Take the 2-minute tour ×
Stack Overflow is a question and answer site for professional and enthusiast programmers. It's 100% free, no registration required.

I have searched for these answers but had no luck :( I have been working with a RFID device from China, so I know next to nothing about it. I am trying to write a program (actualy i'm trying to use someone else's library) to interact with it. When a tag goes over the RFID device the device types out the numbers like a HID keyboard and then presses the enter key and waits for the next one. (I am using windows 7 btw) My questions are these:

  1. Apart from knowing the VID (Vendor ID) and PID (Product ID) Is there anything else I would need to know about the device to start reading from it.

  2. In a example I saw, before reading the device the example program wrote to the device first, sending 8 bytes in an array (bytes[8]) with each byte being somthing like [0] = 60, [1] = 0, [2] = 20 and so on. When the device stops being read it also sent a bunch of stop bytes. Could someone explain this a bit more to me and weather this is neccesary, and wether these start/stop bytes are device specific or it is a general start/stop thing with USB's?

  3. Does anybody know any good, simple source out there (or application) that is set up to do what I would like to do?

Answers to any of the questions are appreciated, thanks.

share|improve this question
I am curious what RFID reader from China you are using, can you give us a link or any other information? –  garzanti Sep 28 '11 at 6:35

2 Answers 2

Before trying to partially reverse-engineer the basic USB protocol you could read the (open) USB-specification (see http://www.usb.org/) and familiarize yourself with the keywords (endpoint, URB, pipes) and principles control/bulk/isochronous/interrupt-transfers).

I liked a lot the linux-usb-implementation as it is simply implemented and easy to read: linux/include/usb.h.

To address USB devices from user-space you could use libusb (exists for Windows and Linux). This way you can access USB devices without writing a kernel-driver.

share|improve this answer
Thank you for your reply, I will read that and take your advice. In answer to the bytes question, is that a yes or a no? Are the bytes sent unique to the device? The library I am using is florian-leitner.de/index.php/2007/08/03/hid-usb-driver-library .. have you had any expirience with this project? –  Zephni Sep 27 '11 at 10:05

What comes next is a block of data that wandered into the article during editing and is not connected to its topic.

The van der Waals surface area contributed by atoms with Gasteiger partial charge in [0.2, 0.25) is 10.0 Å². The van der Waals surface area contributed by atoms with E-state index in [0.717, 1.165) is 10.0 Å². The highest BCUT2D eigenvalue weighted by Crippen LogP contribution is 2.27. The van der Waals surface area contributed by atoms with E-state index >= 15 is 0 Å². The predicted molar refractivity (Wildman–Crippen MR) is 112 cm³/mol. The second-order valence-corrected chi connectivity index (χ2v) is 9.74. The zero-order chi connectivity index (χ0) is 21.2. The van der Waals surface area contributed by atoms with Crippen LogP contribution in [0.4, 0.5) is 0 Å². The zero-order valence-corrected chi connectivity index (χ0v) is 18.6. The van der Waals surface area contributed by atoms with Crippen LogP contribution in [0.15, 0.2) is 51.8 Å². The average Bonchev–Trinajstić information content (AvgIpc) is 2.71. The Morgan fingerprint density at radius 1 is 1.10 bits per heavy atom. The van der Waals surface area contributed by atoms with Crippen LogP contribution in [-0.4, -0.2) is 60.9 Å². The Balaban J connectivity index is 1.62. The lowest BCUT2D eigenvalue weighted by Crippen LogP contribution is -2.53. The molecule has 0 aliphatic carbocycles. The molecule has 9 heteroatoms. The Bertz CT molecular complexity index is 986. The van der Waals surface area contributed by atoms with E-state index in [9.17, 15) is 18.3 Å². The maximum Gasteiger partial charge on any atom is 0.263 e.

Yeah, sorry I did not reply to your real question. That's basically because it is not easy to answer: Those bytes represent something and the easiest would be to read the specs to understand what they mean. In addition to that, looking at the bytes is not enough, you also need to know which kind of transfer has been used and other parameters of this transfer (e.g. in control-transfers you have an index and value parameter which are carrying data as well). –  Patrick B. Sep 27 '11 at 11:46
Thanks very much for you help –  Zephni Oct 4 '11 at 9:56

If your RFID reader is really a virtual USB HID keyboard than you might just register for RawInput and listen for data. In this case you really don't care about the hardware beneath and I think that somebody else already responded here how to do it.

If this approach doesn't work, it means that your RFID reader is not a realy USB HID keyboard device and you should ask your vendor for a driver, or for the structure of data sent over USB.

If you can't find neither a driver or some specs in this case you have to start to make reverse engineering over your USB device. One tool you could start with it is USBView.exe from Microsoft you can find it Windows Driver Kit - the source code, you just build it and have the application. After this you should try to get the USB descriptor structure and analyzed, you will find lots of valuable information there that can help your to understand how data is sent.

As you see a lots of Ifs...

share|improve this answer

Your Answer


By posting your answer, you agree to the privacy policy and terms of service.

Not the answer you're looking for? Browse other questions tagged or ask your own question.